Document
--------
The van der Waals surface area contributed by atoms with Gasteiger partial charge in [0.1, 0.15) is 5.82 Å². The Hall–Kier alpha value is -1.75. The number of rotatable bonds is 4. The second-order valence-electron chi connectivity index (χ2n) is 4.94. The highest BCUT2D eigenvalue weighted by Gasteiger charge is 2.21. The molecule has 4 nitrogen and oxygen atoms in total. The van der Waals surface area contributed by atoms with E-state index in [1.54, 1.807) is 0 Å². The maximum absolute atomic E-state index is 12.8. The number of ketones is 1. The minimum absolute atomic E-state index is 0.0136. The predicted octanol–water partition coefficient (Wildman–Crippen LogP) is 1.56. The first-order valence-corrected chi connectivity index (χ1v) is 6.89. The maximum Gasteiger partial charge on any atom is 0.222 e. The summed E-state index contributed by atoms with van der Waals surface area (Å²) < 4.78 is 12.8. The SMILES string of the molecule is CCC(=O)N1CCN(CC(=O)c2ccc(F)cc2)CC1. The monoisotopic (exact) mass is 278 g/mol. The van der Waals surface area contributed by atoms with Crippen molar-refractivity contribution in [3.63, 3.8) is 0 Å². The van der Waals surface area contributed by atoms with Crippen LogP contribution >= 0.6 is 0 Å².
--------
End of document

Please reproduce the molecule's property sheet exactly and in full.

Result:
The van der Waals surface area contributed by atoms with Gasteiger partial charge in [0.1, 0.15) is 5.82 Å². The Hall–Kier alpha value is -1.75. The number of rotatable bonds is 4. The second-order valence-electron chi connectivity index (χ2n) is 4.94. The highest BCUT2D eigenvalue weighted by Gasteiger charge is 2.21. The molecule has 4 nitrogen and oxygen atoms in total. The van der Waals surface area contributed by atoms with E-state index in [1.54, 1.807) is 0 Å². The maximum absolute atomic E-state index is 12.8. The number of ketones is 1. The minimum absolute atomic E-state index is 0.0136. The predicted octanol–water partition coefficient (Wildman–Crippen LogP) is 1.56. The first-order valence-corrected chi connectivity index (χ1v) is 6.89. The maximum Gasteiger partial charge on any atom is 0.222 e. The summed E-state index contributed by atoms with van der Waals surface area (Å²) < 4.78 is 12.8. The SMILES string of the molecule is CCC(=O)N1CCN(CC(=O)c2ccc(F)cc2)CC1. The monoisotopic (exact) mass is 278 g/mol. The van der Waals surface area contributed by atoms with Crippen molar-refractivity contribution in [3.63, 3.8) is 0 Å². The van der Waals surface area contributed by atoms with Crippen LogP contribution >= 0.6 is 0 Å².